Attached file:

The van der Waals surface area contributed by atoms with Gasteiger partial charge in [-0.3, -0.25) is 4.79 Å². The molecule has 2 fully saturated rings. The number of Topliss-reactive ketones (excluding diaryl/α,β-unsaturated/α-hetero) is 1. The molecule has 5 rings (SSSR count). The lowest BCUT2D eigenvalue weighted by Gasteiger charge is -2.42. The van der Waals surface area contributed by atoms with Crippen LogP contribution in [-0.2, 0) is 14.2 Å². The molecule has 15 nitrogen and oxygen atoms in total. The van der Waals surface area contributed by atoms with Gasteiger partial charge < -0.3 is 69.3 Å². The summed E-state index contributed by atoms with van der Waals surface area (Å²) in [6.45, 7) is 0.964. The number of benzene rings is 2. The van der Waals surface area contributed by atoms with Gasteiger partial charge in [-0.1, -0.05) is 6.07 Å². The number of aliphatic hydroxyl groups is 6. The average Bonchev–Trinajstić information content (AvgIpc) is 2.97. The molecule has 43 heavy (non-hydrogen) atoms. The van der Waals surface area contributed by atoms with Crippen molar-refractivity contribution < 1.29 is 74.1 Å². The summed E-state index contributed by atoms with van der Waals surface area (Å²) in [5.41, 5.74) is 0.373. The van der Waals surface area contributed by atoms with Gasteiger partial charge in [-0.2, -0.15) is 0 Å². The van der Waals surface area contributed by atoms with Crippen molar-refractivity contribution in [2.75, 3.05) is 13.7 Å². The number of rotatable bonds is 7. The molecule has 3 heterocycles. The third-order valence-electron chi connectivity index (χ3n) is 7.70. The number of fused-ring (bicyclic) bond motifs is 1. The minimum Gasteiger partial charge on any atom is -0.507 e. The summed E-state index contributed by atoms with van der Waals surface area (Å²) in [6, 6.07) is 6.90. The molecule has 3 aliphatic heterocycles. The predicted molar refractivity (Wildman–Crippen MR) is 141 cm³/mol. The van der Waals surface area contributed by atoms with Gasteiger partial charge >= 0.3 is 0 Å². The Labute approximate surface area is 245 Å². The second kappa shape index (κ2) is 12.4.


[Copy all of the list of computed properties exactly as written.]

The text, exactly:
The van der Waals surface area contributed by atoms with Gasteiger partial charge in [-0.3, -0.25) is 4.79 Å². The molecule has 2 fully saturated rings. The number of Topliss-reactive ketones (excluding diaryl/α,β-unsaturated/α-hetero) is 1. The molecule has 5 rings (SSSR count). The lowest BCUT2D eigenvalue weighted by Gasteiger charge is -2.42. The van der Waals surface area contributed by atoms with Crippen LogP contribution in [-0.2, 0) is 14.2 Å². The molecule has 15 nitrogen and oxygen atoms in total. The van der Waals surface area contributed by atoms with Gasteiger partial charge < -0.3 is 69.3 Å². The summed E-state index contributed by atoms with van der Waals surface area (Å²) in [6.45, 7) is 0.964. The number of benzene rings is 2. The van der Waals surface area contributed by atoms with Gasteiger partial charge in [-0.1, -0.05) is 6.07 Å². The number of aliphatic hydroxyl groups is 6. The average Bonchev–Trinajstić information content (AvgIpc) is 2.97. The molecule has 43 heavy (non-hydrogen) atoms. The van der Waals surface area contributed by atoms with Crippen molar-refractivity contribution < 1.29 is 74.1 Å². The summed E-state index contributed by atoms with van der Waals surface area (Å²) in [5.41, 5.74) is 0.373. The van der Waals surface area contributed by atoms with Gasteiger partial charge in [-0.2, -0.15) is 0 Å². The van der Waals surface area contributed by atoms with Crippen molar-refractivity contribution in [2.75, 3.05) is 13.7 Å². The number of rotatable bonds is 7. The molecule has 3 heterocycles. The third-order valence-electron chi connectivity index (χ3n) is 7.70. The number of fused-ring (bicyclic) bond motifs is 1. The minimum Gasteiger partial charge on any atom is -0.507 e. The summed E-state index contributed by atoms with van der Waals surface area (Å²) in [6, 6.07) is 6.90. The molecule has 3 aliphatic heterocycles. The predicted molar refractivity (Wildman–Crippen MR) is 141 cm³/mol. The van der Waals surface area contributed by atoms with Gasteiger partial charge >= 0.3 is 0 Å². The Labute approximate surface area is 245 Å². The second kappa shape index (κ2) is 12.4.